Research limitations/implications

The feminist post‐structuralist theoretical frame used in theorising this case can be used in any other empirical situations to understand how discursive practices operate to enable or constrain the work of change agents.Practical implications – It sets out to show how feminist and post‐structuralist approaches can be of practical value in supporting change agents by providing a framework for reflecting on their social and organisational context.

Originality/value

It combines a critical de‐naturalising stance, typical of writing in critical management studies, with the more action‐oriented agenda of most writing on equal opportunities.

Details

Equal Opportunities International, vol. 26 no. 5
Type: Research Article
ISSN: 0261-0159

Keywords

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Article
Publication date: 3 July 2007

Anna Wahl and Pia Höök

The article is based on a study of the changes in the methods used in working with gender equality issues in management in Sweden from the early 1990s until the early 2000s.

Abstract

Purpose

The article is based on a study of the changes in the methods used in working with gender equality issues in management in Sweden from the early 1990s until the early 2000s.

Design/methodology/approach

The material consists of interviews with 20 people who work either as employees in organisations or as business owners/consultants in the field of increasing the numbers of women at executive levels. In the article, they are referred to as “equality professionals”.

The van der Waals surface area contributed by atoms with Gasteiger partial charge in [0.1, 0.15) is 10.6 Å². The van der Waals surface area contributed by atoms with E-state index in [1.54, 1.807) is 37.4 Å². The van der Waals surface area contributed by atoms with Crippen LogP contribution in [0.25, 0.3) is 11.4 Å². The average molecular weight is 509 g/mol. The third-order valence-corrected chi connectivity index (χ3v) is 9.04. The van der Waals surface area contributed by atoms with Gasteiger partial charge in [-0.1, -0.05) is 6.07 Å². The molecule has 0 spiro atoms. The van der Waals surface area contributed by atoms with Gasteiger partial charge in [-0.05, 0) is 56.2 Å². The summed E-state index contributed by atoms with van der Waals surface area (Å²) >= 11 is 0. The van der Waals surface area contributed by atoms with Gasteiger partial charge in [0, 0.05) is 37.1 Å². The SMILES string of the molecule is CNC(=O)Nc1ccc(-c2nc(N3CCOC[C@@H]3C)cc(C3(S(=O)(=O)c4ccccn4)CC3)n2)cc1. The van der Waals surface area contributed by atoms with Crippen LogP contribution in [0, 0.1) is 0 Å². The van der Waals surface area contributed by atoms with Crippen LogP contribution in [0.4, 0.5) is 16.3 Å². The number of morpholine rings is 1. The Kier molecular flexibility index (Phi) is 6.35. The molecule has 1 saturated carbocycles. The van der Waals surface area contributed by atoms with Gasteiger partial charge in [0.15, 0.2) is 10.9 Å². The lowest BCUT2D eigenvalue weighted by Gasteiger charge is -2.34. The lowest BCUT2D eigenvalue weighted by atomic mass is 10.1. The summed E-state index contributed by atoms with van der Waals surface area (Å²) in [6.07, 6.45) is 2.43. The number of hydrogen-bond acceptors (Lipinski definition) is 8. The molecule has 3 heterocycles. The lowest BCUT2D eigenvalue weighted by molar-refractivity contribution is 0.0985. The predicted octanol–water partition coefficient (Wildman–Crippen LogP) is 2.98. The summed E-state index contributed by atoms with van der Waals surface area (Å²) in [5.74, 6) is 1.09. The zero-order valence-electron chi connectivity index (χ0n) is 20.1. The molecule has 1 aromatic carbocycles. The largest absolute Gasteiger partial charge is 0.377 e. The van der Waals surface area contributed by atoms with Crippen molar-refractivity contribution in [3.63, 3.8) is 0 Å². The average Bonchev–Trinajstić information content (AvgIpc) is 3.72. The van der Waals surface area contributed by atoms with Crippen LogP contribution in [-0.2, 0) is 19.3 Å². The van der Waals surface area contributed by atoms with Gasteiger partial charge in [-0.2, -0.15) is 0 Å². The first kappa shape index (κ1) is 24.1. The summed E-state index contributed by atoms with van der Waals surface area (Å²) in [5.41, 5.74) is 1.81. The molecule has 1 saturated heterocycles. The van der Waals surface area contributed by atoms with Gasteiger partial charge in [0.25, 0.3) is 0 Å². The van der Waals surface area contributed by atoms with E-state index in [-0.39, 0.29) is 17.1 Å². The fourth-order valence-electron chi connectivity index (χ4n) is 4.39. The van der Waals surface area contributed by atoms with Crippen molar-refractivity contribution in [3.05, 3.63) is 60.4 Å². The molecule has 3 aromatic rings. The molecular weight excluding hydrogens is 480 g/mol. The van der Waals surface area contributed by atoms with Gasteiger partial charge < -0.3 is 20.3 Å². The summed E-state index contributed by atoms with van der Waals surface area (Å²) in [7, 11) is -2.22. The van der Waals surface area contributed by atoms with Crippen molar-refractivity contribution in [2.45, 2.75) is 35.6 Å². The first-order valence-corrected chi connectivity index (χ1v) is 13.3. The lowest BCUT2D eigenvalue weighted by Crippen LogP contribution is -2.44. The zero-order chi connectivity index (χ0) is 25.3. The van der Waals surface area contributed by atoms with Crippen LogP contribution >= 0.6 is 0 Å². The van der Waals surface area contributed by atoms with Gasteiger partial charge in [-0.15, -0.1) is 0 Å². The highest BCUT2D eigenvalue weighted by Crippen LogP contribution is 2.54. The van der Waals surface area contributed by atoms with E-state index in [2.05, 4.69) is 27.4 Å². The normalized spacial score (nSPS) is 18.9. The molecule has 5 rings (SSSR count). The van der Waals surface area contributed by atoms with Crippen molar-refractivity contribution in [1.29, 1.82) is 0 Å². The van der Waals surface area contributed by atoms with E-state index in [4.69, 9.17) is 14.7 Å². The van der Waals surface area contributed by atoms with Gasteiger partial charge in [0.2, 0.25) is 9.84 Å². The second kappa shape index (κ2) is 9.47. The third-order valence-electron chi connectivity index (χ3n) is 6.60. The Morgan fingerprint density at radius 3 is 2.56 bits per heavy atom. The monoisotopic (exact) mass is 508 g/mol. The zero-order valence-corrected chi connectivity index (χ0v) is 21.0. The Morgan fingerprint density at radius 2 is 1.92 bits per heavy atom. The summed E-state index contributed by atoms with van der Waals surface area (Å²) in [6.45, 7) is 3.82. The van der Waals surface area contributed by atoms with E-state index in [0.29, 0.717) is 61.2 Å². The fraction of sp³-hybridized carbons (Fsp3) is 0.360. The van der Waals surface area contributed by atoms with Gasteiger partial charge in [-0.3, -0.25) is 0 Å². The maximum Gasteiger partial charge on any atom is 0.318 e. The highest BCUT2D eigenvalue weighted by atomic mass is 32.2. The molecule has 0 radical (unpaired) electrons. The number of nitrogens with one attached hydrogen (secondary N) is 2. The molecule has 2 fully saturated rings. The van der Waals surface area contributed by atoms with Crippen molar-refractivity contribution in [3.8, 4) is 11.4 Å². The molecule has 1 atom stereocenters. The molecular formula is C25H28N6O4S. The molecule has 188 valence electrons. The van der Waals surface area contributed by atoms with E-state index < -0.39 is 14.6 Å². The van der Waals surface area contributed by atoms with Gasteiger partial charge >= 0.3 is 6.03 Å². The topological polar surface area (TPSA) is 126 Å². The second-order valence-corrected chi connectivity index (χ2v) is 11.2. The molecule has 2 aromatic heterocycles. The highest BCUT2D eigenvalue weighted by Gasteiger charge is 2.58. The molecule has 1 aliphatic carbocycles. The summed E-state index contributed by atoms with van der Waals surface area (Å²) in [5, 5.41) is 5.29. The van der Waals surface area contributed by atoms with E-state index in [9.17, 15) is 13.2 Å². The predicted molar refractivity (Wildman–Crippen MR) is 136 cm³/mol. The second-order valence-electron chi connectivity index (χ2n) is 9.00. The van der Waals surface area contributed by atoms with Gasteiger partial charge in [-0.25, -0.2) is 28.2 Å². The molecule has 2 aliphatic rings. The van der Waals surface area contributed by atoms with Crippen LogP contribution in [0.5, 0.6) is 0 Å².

Findings

The changes that have taken place may be described in two ways – partly changes in how the work is pursued within organisations, and partly through the work having moved to other arenas. When summarising the material, four overriding trends can be identified that characterise the changes in gender equality work: (1) a more radical understanding of gender equality among groups positive to change; (2) a professionalisation of gender equality work; (3) a shift from organisational projects to working with individuals; (4) a shift from organisational projects to influencing organisations from other public arenas.Research limitations/implications – Its focus on Sweden as well as its focus on a specific, quite small (20) group of people.

Practical implications

Useful and interesting for those working with gender equality, especially as Sweden is sometimes put forward as “the world's most gender equal country”.

Originality/value

The article has value because it shows the Swedish context as well as the longitudinal approach, i.e. that the study focuses on a 10‐year period (1993‐2002) and includes comparative material.

Details

Equal Opportunities International, vol. 26 no. 5
Type: Research Article
ISSN: 0261-0159

Keywords